What’s in a name?
That’s the $64,000 question – give or take several thousand dollars – facing the Manteca City Council.
A stealth-like consulting firm hired on the taxpayers’ dime conducted four public hearings and did direct mail surveys to come up with a solution to get more people to use municipal buses – rebrand them.
In fairness to Moore & Associates, exploring rebranding was one of the tasks they were assigned when the city, with the council’s blessing, hired them. Since they were being paid using federal grants the expenditure was given about as much thought as a gambling addict gives to stuffing quarters in a slot machine.
Not only was Moore & Associate’s outreach dubious at best, but they based their rebranding recommendations on a grand total of six people that attended four community meetings out of a city of 72,000.
At any rate, the council now has two options for new names for Manteca Transit and three options for a new logo to splash on the side of its municipal bus fleet.
The consultant – who apparently found nothing in Manteca worthy or interesting enough to incorporate into a graphic – is pleased that Manteca is reflected in the proposed logos through the use of red, white and blue colors that are encompassed in the city seal. That was a lot of heavy lifting since the current bus colors employ red, white and blue. The city was able to come up with that eight years ago without paying a consultant to tell them the obvious.
As for the name, the consultant left no stone unturned to come up with a catchy name that could be used to raise the marketing profile of the transit service that attracts between 4,000 and 5,000 riders a month. Manteca Transit is so passé. Before you read on make sure that you are sitting down because you are going to be so “wowed” by the genius your tax dollars inspired that it’ll knock you off your feet. Ready? The two new proposed names for Manteca Transit are “Manteca Ride” and “Manteca City Transit” or – in the spirit of BART and ACE – MCT for short.
Now there’s a catchy and representative acronym if $10,000 in tax dollars ever bought one – MCT.
The piece de resistance is the graphic element of the logo. It is an artsy rolling abstract-style line.
So how does this represent Manteca? Perhaps it is a reference to the city’s rolling hills better known as overpasses. Or maybe it symbolizes the rough, deteriorating asphalt of city streets such as on South Main Street. If that’s the case it makes sense as the name “Manteca Ride” over washboard pavement gives you a nice Manteca visual.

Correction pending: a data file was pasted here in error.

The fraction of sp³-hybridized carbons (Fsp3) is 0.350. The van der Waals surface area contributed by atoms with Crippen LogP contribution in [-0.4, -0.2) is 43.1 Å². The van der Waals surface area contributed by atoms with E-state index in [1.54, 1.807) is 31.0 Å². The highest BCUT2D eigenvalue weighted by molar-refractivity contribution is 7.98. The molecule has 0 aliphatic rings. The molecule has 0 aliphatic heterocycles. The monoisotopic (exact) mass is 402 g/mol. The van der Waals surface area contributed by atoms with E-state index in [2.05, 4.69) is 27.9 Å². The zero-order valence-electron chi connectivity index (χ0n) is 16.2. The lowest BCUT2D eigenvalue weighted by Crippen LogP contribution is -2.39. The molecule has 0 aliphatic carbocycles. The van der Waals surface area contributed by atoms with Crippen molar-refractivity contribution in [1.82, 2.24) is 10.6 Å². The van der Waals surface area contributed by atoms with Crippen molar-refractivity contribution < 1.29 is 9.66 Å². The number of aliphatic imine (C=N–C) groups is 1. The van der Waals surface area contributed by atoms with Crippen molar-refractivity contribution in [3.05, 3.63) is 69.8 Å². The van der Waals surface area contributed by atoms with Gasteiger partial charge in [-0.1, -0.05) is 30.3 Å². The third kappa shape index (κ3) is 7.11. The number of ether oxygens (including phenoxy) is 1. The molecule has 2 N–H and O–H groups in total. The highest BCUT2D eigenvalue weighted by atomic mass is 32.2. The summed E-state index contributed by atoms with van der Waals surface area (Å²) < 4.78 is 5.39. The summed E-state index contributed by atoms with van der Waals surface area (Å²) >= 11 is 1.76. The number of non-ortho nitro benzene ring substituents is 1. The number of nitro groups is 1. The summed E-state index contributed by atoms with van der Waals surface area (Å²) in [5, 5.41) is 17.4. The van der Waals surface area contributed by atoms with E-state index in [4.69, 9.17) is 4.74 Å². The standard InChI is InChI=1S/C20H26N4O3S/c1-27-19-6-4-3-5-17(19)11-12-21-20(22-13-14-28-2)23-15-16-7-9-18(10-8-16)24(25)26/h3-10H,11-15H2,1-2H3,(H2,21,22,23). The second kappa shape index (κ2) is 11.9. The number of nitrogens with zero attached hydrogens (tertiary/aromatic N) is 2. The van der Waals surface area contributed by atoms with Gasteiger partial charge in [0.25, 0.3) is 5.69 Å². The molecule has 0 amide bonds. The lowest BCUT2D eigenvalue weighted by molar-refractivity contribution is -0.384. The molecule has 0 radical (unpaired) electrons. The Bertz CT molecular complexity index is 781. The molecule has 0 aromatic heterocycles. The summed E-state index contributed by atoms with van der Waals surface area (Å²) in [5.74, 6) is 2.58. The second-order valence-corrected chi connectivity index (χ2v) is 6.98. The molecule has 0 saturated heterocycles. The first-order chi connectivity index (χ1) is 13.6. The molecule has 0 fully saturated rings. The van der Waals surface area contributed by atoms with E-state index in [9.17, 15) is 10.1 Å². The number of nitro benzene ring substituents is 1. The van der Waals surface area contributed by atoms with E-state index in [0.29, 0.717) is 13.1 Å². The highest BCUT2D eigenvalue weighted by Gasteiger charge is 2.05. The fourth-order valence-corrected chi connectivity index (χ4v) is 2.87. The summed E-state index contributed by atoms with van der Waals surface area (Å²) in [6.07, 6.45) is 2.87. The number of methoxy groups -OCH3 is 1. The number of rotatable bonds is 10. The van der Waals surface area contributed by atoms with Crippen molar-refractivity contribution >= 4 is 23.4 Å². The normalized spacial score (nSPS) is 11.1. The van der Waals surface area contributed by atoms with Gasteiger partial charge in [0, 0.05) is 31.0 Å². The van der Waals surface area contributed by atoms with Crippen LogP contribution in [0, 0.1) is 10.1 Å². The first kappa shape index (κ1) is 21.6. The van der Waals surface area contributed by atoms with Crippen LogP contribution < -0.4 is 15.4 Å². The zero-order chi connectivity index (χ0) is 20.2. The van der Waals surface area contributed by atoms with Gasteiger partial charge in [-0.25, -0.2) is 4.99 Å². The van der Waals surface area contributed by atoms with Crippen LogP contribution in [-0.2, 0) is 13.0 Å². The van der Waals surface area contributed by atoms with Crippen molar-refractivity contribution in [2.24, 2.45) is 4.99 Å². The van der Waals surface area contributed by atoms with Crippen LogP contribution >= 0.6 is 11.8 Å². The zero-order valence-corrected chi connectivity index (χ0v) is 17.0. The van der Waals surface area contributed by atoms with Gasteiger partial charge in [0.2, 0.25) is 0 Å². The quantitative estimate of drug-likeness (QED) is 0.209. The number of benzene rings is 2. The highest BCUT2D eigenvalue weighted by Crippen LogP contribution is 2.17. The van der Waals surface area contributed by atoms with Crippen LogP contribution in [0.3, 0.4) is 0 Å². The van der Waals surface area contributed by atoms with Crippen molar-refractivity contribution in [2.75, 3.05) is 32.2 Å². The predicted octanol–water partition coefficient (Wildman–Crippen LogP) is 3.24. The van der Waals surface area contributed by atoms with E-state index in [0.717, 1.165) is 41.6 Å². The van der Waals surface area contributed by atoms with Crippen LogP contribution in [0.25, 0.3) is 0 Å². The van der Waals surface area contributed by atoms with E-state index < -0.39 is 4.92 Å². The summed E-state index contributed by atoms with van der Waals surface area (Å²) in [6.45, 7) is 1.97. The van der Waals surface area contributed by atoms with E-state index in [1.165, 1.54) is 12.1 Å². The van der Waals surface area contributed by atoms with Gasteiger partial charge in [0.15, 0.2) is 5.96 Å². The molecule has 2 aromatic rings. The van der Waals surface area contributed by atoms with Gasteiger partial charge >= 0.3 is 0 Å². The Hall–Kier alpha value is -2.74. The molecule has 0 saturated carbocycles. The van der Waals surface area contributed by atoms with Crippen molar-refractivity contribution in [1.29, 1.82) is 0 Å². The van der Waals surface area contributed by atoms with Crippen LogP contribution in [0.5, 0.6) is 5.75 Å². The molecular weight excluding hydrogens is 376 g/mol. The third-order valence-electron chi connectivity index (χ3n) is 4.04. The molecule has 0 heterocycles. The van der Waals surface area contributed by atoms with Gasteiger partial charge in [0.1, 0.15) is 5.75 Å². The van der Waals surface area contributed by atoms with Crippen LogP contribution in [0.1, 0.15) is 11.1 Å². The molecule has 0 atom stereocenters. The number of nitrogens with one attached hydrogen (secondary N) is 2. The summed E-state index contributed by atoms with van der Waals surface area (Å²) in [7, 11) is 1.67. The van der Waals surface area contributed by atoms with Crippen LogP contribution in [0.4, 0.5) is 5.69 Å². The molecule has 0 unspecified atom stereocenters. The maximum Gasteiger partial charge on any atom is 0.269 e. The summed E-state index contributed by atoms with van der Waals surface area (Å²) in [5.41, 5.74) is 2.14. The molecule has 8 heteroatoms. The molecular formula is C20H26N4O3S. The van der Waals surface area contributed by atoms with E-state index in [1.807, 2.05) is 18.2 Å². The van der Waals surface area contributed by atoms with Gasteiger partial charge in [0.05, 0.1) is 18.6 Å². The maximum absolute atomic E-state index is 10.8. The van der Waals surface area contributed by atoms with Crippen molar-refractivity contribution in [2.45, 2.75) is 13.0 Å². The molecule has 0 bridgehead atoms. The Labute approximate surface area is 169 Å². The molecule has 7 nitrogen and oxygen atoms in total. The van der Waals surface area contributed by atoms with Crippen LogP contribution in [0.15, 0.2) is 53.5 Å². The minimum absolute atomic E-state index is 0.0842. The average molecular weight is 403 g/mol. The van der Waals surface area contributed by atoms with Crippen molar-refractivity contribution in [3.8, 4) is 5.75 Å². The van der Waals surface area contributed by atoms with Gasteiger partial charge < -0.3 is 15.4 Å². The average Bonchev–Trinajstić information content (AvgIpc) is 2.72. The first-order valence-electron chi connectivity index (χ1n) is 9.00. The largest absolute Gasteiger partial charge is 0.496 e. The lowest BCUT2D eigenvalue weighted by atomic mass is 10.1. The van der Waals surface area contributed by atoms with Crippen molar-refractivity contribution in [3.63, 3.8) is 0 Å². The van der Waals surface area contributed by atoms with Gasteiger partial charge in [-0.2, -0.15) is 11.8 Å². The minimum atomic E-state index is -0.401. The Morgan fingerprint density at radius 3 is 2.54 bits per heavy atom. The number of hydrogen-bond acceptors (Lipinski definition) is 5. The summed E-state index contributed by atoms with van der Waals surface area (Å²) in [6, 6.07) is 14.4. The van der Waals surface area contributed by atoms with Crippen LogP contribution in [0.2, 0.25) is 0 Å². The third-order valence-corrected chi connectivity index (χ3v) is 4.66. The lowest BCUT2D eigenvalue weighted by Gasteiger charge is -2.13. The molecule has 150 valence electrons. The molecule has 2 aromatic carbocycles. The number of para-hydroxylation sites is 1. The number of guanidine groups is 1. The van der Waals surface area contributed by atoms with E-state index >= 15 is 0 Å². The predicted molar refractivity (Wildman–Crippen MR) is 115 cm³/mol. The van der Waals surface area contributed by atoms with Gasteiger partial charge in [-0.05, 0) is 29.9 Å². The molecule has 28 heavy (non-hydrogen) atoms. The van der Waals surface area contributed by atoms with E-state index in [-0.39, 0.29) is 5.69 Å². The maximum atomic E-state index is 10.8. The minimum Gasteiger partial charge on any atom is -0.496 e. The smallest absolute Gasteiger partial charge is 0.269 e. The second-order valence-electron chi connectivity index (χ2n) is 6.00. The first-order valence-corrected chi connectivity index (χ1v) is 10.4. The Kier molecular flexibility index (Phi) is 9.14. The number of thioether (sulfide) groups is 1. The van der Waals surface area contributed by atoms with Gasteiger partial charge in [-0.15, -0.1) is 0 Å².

Thank goodness the consultants didn’t bust a spleen coming up with mundane names that could have created catchy acronyms such as Manteca Bus Authority. So what if it is smart business to ride the MBA? That isn’t nearly as appealing as a proletarian inspired name such as Manteca City Transit.
The City Council is correct in being underwhelmed about the consultant’s work. They should be. Not only did they come up with a rebranding that is no improvement on what currently exists but several of their other recommendations were simply restatements of what the city knew – or should have known – from past input from riders and potential riders. There is a demand for some type of limited Saturday service and there is interest in connecting Manteca Transit service with the Altamont Corridor Express station on West Yosemite Avenue. Imagine that. A transit system connecting with another transit system. Who would have thought of that if it hadn’t been for the wisdom of a highly paid consultant?
Wait, there’s more. Isn’t the idea of rebranding and tweaking routes supposed to be to try and attract new riders a well as better serve existing riders?
Let’s be honest. You could have white buses with the words “City Bus” stenciled on the side and you are not going to lose your core group of riders. The question is how do you get others to give up their cars even if it is only once in a while to take a bus instead. The city is keyed in on federal and state concerns about unmet transit needs of those that don’t have vehicles but what about the equally important government goal of easing traffic congestion and reducing air pollution?
Perhaps it can’t be done without significantly more buses and routes. But one thing is for sure: No effort has been made to do anything beyond minimum federal requirements.
And as far as the two names and three logos suggested for the city buses, it makes as much sense as the proposal last year for the city to spend $20,000-plus to paint a mural on the new Atherton Drive water tank that you wouldn’t see once a block wall went up and landscaping matures.
One thing is for sure. If the council ultimately changes the name of Manteca Transit to Manteca Ride there would be truth in advertising given that you could argue the consultant took Manteca for a ride.
This column is the opinion of executive editor, Dennis Wyatt, and does not necessarily represent the opinion of The Bulletin or Morris Newspaper Corp. of CA. He can be contacted at firstname.lastname@example.org or 209.249.3519.